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A page of the Fonts Special Interest Group

A reference to this page has been sent to the wm-spec mailing list in the hope of resolution.

The problem

Modern text rendering is extremely language dependent. Since the consortium, in its infinite wisdom, lumped regional glyph variants at the same code points (Chinese Han vs Japanese Han aka Han unification, Arabic Arabic vs Farsi Arabic, Russian Cyrillic vs Balcanic Cyrillic…), text layouting libs like Pango absolutely need to know what language is being rendered to make the right glyph choices.

It's not sufficient to pass them Unicode strings — the same Unicode point is used for different regional variants of the same glyph, so language context is needed to select the right one [1].

This is not a problem for pre-existing text as most established modern text formats (XML, (X)HTML, ODF…) allow tagging text with language info.

It is a huge problem for text the user types itself. Our applications have absolutely no way to know what language the user is currently inputing. Therefore, they're not giving the right information to their text layouting library, and it makes mistakes.

False solutions

Remove conflicting fonts

If the system only includes fonts with the glyph variants needed for the user language, there is no risk of mis-selection, right[2]?

… except pruning fonts like this is a system installer nightmare, modern fonts do include all variants in the same font file, you can have users with different needs on the same system, and they may read or write text in another regional language with conflicting glyph needs.

Just use the user locale

Well I'm typing this English text right now, and I can assure you my locale is not an English-speaking one.

Query the current keyboard layout or input method (IM)

X allows applications to query the current keyboard layout via xkb. Unfortunately there is no 1:1 relationship between layout/IM and languages. I'm currently typing English with a latin layout not designed for English. Some layouts (like the latest Canadian one) are designed for multilingual use. Some countries use US layouts because it's cheaper than defining a different local standard. As a result inferring language from layout or IM is extremely unreliable.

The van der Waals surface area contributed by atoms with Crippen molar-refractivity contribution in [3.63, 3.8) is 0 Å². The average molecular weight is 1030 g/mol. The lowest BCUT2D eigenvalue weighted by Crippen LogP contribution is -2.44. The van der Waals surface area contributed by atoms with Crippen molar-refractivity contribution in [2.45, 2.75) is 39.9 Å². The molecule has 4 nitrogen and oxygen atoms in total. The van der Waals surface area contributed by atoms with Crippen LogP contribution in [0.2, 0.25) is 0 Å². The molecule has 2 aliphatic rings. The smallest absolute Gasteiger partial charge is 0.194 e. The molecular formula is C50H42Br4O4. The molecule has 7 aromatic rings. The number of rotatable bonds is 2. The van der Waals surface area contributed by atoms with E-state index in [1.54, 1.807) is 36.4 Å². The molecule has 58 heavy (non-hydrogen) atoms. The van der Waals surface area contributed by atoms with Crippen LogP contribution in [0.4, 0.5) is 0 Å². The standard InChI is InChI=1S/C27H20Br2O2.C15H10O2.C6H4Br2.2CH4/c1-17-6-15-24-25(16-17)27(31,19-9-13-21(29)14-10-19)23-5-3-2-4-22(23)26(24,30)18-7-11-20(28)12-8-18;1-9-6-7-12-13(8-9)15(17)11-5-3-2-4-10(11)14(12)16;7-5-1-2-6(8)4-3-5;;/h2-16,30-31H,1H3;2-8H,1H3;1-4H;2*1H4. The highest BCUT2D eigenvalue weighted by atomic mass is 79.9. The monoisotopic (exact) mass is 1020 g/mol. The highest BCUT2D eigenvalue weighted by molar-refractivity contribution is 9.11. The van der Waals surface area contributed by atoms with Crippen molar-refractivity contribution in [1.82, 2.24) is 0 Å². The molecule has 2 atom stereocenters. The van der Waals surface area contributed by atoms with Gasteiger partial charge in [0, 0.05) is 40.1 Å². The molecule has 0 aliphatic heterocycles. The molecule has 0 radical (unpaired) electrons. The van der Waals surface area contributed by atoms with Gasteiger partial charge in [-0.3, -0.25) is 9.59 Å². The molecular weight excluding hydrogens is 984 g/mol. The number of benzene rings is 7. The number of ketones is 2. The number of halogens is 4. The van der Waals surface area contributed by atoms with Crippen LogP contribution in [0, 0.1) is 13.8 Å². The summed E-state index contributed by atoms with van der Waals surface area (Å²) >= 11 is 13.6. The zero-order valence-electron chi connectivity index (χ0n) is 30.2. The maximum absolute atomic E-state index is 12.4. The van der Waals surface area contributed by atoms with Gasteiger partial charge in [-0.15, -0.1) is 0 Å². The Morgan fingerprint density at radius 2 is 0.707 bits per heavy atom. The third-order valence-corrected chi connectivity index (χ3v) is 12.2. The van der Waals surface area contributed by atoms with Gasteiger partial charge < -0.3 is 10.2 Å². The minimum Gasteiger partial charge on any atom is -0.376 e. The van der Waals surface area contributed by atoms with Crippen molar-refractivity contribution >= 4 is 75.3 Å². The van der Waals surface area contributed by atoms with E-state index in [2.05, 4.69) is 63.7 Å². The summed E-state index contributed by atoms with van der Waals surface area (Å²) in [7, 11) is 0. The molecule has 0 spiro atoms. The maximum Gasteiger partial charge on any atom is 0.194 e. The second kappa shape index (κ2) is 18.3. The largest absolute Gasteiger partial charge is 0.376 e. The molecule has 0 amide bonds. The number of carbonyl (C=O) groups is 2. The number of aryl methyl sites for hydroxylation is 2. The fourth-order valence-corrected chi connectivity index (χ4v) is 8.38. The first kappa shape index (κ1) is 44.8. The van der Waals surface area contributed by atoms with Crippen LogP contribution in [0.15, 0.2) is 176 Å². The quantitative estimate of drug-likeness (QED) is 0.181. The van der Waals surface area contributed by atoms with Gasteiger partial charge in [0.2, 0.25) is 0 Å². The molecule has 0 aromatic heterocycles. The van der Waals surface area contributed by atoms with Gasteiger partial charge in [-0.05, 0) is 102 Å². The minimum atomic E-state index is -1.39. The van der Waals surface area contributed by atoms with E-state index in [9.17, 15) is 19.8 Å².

Add language toggles to every application that allows text input

I hope no one thinks that's a smart solution. It's a screen-wasting usability nightmare requiring deep surgery in every GUI application. It's the one chose, though [3].

Right solution

Windows solved this problem years ago. Instead of having a keyboard layout/IM switcher, you add an input language switcher to the desktop.

Switching input languages may require a layout/IM change, or not. When it requires a layout/IM change the switcher behaves like the current GNOME or KDE keyboard applet. The smart trick is that even when there is no layout/IM change needed the user can still press his switcher hotkey to perform a layout/IM-neutral input language switch, and apps are informed the language being typed changed.

In other words the switcher manages a list of (input language,layout/IM tupples), instead of a raw (layout/IM) list. The user can re-use the same layout/IM in different list elements. Then he cycles through his list by input language. And applications are informed at every point what language he's currently typing.